The Easel

Color is Meaning

It is said that the great Luxembourgish-American photographer Edward Steichen once took a thousand pictures of the same white teacup. This was in the days before digital photography, mind you, so the commitment of time and expense was considerable. Steichen photographed the teacup against different variations of white and black backgrounds. He was studying his art, trying to get the nuances of light and contrast just right. The result of such studies is a photo like The Little Round Mirror (1901, printed 1905), which is a classic work of early Modernism in photography. The posing is sculptural. The print has so many painterly qualities that it might possibly be taken for one (a painting, that is).

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Image: Metropolitan Museum of Art (33.43.32)

Now fast forward seventy years or so. It is 1976 and John Szarkowski (the incredibly influential Director of Photography at the Museum of Modern Art from 1962 to 1991) exhibits the photographs of a man named William Eggleston. The show includes a shot (titled, simply, ‘Algiers, Louisiana’) of an aging dog lapping up water from a brown puddle in front of a parked car and a suburban home. There is nothing sculptural about the shot, nothing painterly either. It has none of the studied artiness of a Steichen photograph. Given the short length of time dogs generally spend lapping water, Eggleston couldn’t have had more than minute or so to compose and execute the shot, if that.

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Image: Eggleston Artist Trust

The exhibition of Eggleston’s photographs at MoMA therefore caused something of a stir among people interested in art photography. ‘Serious photography’, from roughly its inception in the mid-nineteenth century until the mid-twentieth century, was supposed to be deeply studied in terms of framing and composition. It was supposed to contain ‘important’ subject matter (be that other works of art, social commentary, serious portraiture, etc.). And it was supposed to be in black and white.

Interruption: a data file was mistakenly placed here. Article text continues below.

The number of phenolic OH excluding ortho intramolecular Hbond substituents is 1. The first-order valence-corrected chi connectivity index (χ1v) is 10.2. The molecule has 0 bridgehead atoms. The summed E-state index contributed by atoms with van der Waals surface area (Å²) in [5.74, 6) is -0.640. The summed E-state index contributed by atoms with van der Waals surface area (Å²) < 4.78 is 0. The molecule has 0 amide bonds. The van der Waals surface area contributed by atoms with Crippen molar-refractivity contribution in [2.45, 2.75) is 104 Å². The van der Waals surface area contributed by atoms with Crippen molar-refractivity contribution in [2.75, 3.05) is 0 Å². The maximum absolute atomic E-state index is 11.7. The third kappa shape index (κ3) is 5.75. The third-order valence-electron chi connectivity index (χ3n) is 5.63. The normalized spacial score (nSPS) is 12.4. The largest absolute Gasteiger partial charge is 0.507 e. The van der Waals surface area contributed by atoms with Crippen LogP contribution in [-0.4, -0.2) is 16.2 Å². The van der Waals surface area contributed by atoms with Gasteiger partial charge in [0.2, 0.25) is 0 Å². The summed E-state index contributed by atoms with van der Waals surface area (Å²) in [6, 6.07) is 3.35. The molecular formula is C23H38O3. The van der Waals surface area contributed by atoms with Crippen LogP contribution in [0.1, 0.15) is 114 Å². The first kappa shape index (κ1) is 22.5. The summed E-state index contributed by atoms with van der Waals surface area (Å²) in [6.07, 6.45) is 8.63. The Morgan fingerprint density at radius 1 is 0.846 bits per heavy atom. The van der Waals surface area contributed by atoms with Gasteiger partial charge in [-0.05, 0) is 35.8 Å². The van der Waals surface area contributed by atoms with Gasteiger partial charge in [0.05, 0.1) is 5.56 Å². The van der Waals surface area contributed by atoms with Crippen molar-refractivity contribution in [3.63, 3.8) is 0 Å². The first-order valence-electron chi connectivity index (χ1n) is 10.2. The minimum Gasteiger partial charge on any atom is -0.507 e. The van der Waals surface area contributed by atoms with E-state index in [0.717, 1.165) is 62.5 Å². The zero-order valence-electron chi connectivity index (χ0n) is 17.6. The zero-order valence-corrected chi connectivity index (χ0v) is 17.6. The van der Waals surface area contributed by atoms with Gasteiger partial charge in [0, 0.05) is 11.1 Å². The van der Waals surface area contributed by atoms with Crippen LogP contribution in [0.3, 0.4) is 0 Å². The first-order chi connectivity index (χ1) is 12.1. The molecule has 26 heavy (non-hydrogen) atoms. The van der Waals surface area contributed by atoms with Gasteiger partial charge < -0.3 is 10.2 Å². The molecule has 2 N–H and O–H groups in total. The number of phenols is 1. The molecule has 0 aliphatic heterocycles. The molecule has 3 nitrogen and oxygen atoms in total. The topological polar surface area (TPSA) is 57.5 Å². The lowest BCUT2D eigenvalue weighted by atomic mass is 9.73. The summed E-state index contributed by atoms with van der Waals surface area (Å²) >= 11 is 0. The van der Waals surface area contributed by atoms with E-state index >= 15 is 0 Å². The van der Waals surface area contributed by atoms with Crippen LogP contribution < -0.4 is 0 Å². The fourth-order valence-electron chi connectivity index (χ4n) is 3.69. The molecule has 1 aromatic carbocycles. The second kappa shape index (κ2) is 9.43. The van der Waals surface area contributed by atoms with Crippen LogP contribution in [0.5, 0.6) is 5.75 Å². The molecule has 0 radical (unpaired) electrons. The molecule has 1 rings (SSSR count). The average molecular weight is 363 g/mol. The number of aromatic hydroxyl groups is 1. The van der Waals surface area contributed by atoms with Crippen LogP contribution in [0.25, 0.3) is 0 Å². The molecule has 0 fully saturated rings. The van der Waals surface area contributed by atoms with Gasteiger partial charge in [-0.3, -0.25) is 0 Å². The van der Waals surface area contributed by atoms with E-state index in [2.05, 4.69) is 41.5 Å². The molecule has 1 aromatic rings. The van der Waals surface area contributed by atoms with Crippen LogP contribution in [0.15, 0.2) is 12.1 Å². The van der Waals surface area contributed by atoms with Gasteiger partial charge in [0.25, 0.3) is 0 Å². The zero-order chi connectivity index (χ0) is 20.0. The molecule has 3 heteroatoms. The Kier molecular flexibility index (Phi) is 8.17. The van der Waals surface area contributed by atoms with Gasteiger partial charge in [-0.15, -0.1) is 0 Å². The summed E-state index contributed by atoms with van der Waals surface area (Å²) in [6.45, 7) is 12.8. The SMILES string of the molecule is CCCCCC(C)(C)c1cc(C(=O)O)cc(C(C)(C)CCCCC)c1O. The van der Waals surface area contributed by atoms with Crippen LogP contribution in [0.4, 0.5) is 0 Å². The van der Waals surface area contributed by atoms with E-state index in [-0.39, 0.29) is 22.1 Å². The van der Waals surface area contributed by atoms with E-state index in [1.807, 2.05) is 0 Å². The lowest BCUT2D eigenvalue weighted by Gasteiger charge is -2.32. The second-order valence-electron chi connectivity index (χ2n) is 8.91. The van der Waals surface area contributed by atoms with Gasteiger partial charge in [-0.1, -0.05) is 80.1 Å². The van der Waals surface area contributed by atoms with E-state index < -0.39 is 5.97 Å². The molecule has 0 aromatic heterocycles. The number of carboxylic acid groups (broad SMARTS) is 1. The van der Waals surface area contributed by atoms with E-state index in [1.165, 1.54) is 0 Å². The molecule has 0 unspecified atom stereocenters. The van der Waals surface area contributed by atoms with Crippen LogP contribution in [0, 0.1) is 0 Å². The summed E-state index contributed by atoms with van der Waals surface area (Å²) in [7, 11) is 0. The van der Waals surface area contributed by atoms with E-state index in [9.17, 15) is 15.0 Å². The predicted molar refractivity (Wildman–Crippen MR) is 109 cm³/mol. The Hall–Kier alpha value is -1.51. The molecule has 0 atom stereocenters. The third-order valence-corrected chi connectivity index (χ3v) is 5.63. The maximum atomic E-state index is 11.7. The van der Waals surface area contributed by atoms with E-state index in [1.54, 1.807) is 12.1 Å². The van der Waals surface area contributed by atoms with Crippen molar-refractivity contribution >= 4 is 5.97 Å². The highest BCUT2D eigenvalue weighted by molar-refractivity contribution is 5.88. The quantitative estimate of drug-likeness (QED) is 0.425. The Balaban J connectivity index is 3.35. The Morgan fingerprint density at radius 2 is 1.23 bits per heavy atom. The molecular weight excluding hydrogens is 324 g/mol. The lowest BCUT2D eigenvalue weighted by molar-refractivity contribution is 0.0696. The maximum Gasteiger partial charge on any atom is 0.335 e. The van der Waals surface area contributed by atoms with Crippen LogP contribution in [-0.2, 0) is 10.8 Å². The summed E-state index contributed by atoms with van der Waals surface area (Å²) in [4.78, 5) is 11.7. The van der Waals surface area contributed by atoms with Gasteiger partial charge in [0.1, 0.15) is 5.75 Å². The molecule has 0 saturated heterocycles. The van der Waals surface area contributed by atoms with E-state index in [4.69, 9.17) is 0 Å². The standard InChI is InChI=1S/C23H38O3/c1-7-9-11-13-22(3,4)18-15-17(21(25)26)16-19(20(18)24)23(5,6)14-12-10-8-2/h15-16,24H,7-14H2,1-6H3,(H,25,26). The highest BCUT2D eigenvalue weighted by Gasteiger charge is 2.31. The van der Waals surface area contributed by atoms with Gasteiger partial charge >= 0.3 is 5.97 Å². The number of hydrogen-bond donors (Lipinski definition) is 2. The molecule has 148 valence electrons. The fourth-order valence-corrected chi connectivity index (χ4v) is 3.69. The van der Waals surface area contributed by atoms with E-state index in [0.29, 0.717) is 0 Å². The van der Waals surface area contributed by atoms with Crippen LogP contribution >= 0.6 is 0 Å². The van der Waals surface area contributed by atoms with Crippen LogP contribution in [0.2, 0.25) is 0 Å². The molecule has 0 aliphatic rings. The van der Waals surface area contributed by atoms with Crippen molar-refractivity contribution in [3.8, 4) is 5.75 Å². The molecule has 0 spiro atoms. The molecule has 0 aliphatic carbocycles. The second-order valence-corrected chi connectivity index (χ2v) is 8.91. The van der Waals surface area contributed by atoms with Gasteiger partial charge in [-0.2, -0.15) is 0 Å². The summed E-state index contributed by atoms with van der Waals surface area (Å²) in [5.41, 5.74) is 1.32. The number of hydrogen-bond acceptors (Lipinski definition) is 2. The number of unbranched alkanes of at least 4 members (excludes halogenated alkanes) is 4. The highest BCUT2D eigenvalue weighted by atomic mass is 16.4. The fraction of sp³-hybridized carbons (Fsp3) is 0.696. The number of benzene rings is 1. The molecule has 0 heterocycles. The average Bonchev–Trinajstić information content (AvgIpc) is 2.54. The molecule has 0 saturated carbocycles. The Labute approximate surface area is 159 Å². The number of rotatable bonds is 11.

“Perfectly bad … perfectly boring”

William Eggleston’s photographs were none of those things. Eggleston even let it be known that he sometimes “composed” shots without even looking through the viewfinder. That’s to say, he was (and remains) deeply uninterested in the traditional painterly or photographic notions of composition. This creates photographs that can look, at first glance, almost indifferent. The fearsome New York Times critic Hilton Kramer, reviewing Eggleston’s show in 1976, wrote that it was, “perfectly bad, perhaps… perfectly boring, certainly.” One can understand Kramer’s exasperation. Who cares about a snapshot an old dog satisfying her thirst in a suburban mud puddle?

There were, however, a few critics who immediately saw that William Eggleston was doing something fresh—and potentially exciting. Janet Malcolm wrote a piece about Eggleston’s photography for The New Yorker in 1977 entitled “Color.” It was later collected in her now canonical book Diana and Nikon: Essays on Photography. Malcolm sensed that Eggleston’s photographs could not be so easily dismissed. She realized that, in Eggleston’s photographs, she was being confronted with genuine art, though art that seemed to come from a photographic sensibility distinctly different from that of Steichen or Stieglitz or any of the other great photographic Modernists. Eggleston was breaking that mold.